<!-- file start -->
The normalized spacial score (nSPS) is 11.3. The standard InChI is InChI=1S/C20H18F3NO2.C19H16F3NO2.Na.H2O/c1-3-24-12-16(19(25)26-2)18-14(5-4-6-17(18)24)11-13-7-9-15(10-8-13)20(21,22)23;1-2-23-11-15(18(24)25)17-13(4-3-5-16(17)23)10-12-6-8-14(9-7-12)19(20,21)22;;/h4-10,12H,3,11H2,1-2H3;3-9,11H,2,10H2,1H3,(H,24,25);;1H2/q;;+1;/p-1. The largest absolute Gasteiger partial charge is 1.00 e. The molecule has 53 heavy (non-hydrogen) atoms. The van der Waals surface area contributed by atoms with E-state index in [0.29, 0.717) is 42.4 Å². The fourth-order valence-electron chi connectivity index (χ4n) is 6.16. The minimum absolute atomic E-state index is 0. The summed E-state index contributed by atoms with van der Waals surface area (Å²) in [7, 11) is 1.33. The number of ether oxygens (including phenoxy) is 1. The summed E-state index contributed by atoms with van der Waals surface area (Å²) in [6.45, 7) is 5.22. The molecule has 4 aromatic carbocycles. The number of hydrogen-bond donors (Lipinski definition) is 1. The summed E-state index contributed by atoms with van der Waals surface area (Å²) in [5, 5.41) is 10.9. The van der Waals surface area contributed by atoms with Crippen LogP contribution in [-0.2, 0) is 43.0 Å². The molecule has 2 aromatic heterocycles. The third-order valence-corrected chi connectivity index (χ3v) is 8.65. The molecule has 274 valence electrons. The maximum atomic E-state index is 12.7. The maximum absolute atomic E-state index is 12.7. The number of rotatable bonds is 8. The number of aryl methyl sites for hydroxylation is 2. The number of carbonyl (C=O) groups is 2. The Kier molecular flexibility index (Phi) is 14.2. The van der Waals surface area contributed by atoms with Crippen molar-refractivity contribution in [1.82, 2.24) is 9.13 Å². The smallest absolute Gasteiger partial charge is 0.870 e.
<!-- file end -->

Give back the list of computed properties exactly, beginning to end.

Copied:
The normalized spacial score (nSPS) is 11.3. The standard InChI is InChI=1S/C20H18F3NO2.C19H16F3NO2.Na.H2O/c1-3-24-12-16(19(25)26-2)18-14(5-4-6-17(18)24)11-13-7-9-15(10-8-13)20(21,22)23;1-2-23-11-15(18(24)25)17-13(4-3-5-16(17)23)10-12-6-8-14(9-7-12)19(20,21)22;;/h4-10,12H,3,11H2,1-2H3;3-9,11H,2,10H2,1H3,(H,24,25);;1H2/q;;+1;/p-1. The largest absolute Gasteiger partial charge is 1.00 e. The molecule has 53 heavy (non-hydrogen) atoms. The van der Waals surface area contributed by atoms with E-state index in [0.29, 0.717) is 42.4 Å². The fourth-order valence-electron chi connectivity index (χ4n) is 6.16. The minimum absolute atomic E-state index is 0. The summed E-state index contributed by atoms with van der Waals surface area (Å²) in [7, 11) is 1.33. The number of ether oxygens (including phenoxy) is 1. The summed E-state index contributed by atoms with van der Waals surface area (Å²) in [6.45, 7) is 5.22. The molecule has 4 aromatic carbocycles. The number of hydrogen-bond donors (Lipinski definition) is 1. The summed E-state index contributed by atoms with van der Waals surface area (Å²) in [5, 5.41) is 10.9. The van der Waals surface area contributed by atoms with Crippen LogP contribution in [-0.2, 0) is 43.0 Å². The molecule has 2 aromatic heterocycles. The third-order valence-corrected chi connectivity index (χ3v) is 8.65. The molecule has 274 valence electrons. The maximum atomic E-state index is 12.7. The maximum absolute atomic E-state index is 12.7. The number of rotatable bonds is 8. The number of aryl methyl sites for hydroxylation is 2. The number of carbonyl (C=O) groups is 2. The Kier molecular flexibility index (Phi) is 14.2. The van der Waals surface area contributed by atoms with Crippen molar-refractivity contribution in [1.82, 2.24) is 9.13 Å². The smallest absolute Gasteiger partial charge is 0.870 e.